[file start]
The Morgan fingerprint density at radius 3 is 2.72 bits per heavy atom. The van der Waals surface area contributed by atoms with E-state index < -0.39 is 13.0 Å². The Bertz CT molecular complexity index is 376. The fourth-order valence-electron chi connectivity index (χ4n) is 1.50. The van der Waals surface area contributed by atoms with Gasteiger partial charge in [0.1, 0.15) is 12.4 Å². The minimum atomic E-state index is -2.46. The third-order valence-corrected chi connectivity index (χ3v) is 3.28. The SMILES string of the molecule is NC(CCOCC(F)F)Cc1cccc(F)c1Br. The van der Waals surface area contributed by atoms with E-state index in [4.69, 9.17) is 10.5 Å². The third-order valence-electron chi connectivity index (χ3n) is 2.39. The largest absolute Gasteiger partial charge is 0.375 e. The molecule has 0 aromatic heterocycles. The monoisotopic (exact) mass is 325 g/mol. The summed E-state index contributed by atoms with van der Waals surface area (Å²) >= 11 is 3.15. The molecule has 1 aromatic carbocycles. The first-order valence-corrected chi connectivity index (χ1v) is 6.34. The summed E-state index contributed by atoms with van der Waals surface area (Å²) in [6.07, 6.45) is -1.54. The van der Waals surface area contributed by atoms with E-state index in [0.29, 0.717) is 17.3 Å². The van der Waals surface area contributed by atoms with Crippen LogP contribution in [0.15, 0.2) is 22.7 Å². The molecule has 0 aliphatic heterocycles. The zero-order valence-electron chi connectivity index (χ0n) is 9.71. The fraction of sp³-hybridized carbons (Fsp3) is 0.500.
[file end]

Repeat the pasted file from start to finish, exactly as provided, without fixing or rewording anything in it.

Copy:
The Morgan fingerprint density at radius 3 is 2.72 bits per heavy atom. The van der Waals surface area contributed by atoms with E-state index < -0.39 is 13.0 Å². The Bertz CT molecular complexity index is 376. The fourth-order valence-electron chi connectivity index (χ4n) is 1.50. The van der Waals surface area contributed by atoms with Gasteiger partial charge in [0.1, 0.15) is 12.4 Å². The minimum atomic E-state index is -2.46. The third-order valence-corrected chi connectivity index (χ3v) is 3.28. The SMILES string of the molecule is NC(CCOCC(F)F)Cc1cccc(F)c1Br. The van der Waals surface area contributed by atoms with E-state index in [4.69, 9.17) is 10.5 Å². The third-order valence-electron chi connectivity index (χ3n) is 2.39. The largest absolute Gasteiger partial charge is 0.375 e. The molecule has 0 aromatic heterocycles. The monoisotopic (exact) mass is 325 g/mol. The summed E-state index contributed by atoms with van der Waals surface area (Å²) >= 11 is 3.15. The molecule has 1 aromatic carbocycles. The first-order valence-corrected chi connectivity index (χ1v) is 6.34. The summed E-state index contributed by atoms with van der Waals surface area (Å²) in [6.07, 6.45) is -1.54. The van der Waals surface area contributed by atoms with E-state index in [0.29, 0.717) is 17.3 Å². The van der Waals surface area contributed by atoms with Crippen LogP contribution in [0.15, 0.2) is 22.7 Å². The molecule has 0 aliphatic heterocycles. The zero-order valence-electron chi connectivity index (χ0n) is 9.71. The fraction of sp³-hybridized carbons (Fsp3) is 0.500.